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Just focus on this delightful dish…stop thinking about the shark!

Skyr is very smooth, rich and creamy and is a sort of cross between ice cream and yogurt. It has 0% fat, has 2-3 times the amount of protein found in regular yogurt and is high in calcium. And unlike the elusive Prince Polo bars, Skyr is now widely available here in the US. Skyr.ie is imported direct from Iceland and there is a company located in New York owned and operated by a fellow from Iceland, Siggi’s. Their delicious products can be found in the yogurt section in Whole Foods and many other chain grocery stores. See, what’s not to like? If you haven’t tried it, run out today and give it a whirl! I first came across it last December, when I visited Iceland for the first time. My husband and I fell in love with the place and particularly liked being there in December. Contrary to popular belief, the temperatures are generally not that cold, they hover right around freezing, though I will admit there always seems to be wind, ranging from breeze level right up to gale force. Even though there are few hours of daylight, that actually gives you a better chance of seeing the Northern Lights. Icelandic folks love Christmas, so it’s great to visit in December. Believe me, if you can’t get in a Christmas-y mood there, you really are a terrible Scrooge! Another plus is that there are very few other tourists visiting at this time, which suits me just fine – we got the run of the place along with all sorts of airfare and hotel discounts for going in what is considered the “off season”. This year like last, we stayed at lovely Hotel Rangá for a few days and splurged on the Antarctica Suite.

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We hoped to see the Northern Lights again, after last year’s amazing display,

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but alas we were not so lucky. The weather this year was very snowy, indeed snowing every day. (We actually really loved all of the snow this year) So, with the snow came the clouds and the lights were just not visible. In a last-ditch attempt to chase the Aurora down, we even went out with SuperJeep on one of our last days in Reykjavik, but still it managed to elude us.

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I will say though, the SuperJeep Northern Lights tour was a lot of fun, full of off-roading and vodka spiked hot chocolate. I definitely recommend them if you are in Reykjavik and want to get out of the city for a better chance of seeing the lights. The folks at SuperJeep really put forth a good effort on our part, but the cloud coverage just would give! Oh well, I won’t be too disappointed because it means we’ll just have to go back next year to try again 🙂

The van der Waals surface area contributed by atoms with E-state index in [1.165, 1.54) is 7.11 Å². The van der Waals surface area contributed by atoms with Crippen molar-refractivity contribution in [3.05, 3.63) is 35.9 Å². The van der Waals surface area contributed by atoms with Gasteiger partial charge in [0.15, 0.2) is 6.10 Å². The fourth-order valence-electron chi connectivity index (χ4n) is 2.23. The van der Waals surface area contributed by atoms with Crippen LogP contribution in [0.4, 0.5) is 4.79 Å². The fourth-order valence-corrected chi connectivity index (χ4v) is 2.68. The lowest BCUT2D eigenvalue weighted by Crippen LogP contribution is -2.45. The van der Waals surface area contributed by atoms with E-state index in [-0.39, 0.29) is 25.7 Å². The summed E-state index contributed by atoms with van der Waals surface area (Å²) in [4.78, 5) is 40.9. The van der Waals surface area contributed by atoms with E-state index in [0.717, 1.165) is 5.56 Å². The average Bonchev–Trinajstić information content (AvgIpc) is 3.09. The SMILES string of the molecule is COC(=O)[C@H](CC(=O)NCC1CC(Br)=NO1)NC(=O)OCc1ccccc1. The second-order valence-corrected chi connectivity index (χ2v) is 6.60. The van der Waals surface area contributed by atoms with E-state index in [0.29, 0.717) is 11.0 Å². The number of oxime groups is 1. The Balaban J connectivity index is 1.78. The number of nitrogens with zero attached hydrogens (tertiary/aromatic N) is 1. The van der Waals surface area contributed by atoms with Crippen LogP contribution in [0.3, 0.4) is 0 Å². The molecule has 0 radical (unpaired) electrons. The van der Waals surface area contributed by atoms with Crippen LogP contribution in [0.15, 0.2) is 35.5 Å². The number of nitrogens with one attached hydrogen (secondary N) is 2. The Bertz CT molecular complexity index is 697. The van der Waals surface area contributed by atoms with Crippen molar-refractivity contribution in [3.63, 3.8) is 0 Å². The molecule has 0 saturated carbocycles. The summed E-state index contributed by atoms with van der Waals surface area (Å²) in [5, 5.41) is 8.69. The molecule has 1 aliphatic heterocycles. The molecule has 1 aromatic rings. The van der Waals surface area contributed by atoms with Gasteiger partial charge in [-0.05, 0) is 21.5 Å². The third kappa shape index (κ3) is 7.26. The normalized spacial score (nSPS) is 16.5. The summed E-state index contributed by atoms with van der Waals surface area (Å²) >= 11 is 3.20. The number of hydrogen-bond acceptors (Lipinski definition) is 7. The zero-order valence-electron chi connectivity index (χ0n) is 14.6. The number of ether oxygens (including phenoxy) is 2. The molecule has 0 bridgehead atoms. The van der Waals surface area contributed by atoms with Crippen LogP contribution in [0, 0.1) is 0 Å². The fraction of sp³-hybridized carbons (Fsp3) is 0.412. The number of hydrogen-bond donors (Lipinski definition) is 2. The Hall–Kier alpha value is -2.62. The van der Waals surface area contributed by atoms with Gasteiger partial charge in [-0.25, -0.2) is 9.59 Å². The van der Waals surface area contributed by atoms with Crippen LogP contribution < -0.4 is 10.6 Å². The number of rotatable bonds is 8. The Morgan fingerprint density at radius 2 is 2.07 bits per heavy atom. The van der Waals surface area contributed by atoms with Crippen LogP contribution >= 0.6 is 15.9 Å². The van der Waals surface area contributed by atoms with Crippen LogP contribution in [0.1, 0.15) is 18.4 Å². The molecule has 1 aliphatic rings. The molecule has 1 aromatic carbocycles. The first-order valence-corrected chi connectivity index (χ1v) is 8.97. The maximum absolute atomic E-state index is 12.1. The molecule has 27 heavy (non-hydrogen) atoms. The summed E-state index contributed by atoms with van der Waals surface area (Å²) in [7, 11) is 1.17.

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Another tour that did not disappoint, but was in fact the highlight of the trip this year was our journey to Jökulsárlón with South Iceland Adventure Company.

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We had gone on a tour to Thórsmörk with them last year and thoroughly enjoyed ourselves. So I contacted them this year and was able to book a private Jökulsárlón tour with them. They don’t usually offer that tour in December because the limited daylight hours combined with the long travel time and possible dodgy December weather make it a challenge. Nevertheless,  they were willing to give it a try if we were and we are so glad that we decided to give it a go! Now we probably could have just driven there ourselves, but the advantage of having South Iceland Adventure take us was that there was no driving, we could just sit back, relax and take in the gorgeous vistas. And our fantastic tour guide, Stefnir, is from the area right around Jökulsárlón, so he was just a wealth of information and knew all the best places to visit along the way. Nothing like a local’s knowledge! Jökulsárlón is a large lake formed by a glacier located in southeast Iceland, on the edge of Vatnajökull National Park. Bits of the Vatnajökull glacier break off (calve) into the lake and these icebergs float around until they melt enough to fit through the narrow opening of the lake and drift out into the ocean, though some do wash up on the nearby black sand beach.